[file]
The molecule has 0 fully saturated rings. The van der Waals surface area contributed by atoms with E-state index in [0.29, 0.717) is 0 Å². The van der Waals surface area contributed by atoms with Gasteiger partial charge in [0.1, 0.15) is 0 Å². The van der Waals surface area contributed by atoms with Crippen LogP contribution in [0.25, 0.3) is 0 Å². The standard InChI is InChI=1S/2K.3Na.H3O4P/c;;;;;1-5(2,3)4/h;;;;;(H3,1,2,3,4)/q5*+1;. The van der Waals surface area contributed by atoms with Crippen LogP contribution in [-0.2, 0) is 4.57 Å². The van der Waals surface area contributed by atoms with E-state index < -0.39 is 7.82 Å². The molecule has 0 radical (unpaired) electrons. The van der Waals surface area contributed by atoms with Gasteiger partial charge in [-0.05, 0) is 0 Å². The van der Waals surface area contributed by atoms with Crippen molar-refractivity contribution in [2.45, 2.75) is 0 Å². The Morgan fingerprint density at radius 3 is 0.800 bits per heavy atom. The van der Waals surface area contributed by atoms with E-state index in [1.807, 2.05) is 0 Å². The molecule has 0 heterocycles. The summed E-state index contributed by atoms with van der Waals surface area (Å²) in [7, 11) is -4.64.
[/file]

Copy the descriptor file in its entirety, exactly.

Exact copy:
The molecule has 0 fully saturated rings. The van der Waals surface area contributed by atoms with E-state index in [0.29, 0.717) is 0 Å². The van der Waals surface area contributed by atoms with Gasteiger partial charge in [0.1, 0.15) is 0 Å². The van der Waals surface area contributed by atoms with Crippen LogP contribution in [0.25, 0.3) is 0 Å². The standard InChI is InChI=1S/2K.3Na.H3O4P/c;;;;;1-5(2,3)4/h;;;;;(H3,1,2,3,4)/q5*+1;. The van der Waals surface area contributed by atoms with Crippen LogP contribution in [-0.2, 0) is 4.57 Å². The van der Waals surface area contributed by atoms with E-state index < -0.39 is 7.82 Å². The molecule has 0 radical (unpaired) electrons. The van der Waals surface area contributed by atoms with Gasteiger partial charge in [-0.05, 0) is 0 Å². The van der Waals surface area contributed by atoms with Crippen molar-refractivity contribution in [2.45, 2.75) is 0 Å². The Morgan fingerprint density at radius 3 is 0.800 bits per heavy atom. The van der Waals surface area contributed by atoms with E-state index in [1.807, 2.05) is 0 Å². The molecule has 0 heterocycles. The summed E-state index contributed by atoms with van der Waals surface area (Å²) in [7, 11) is -4.64.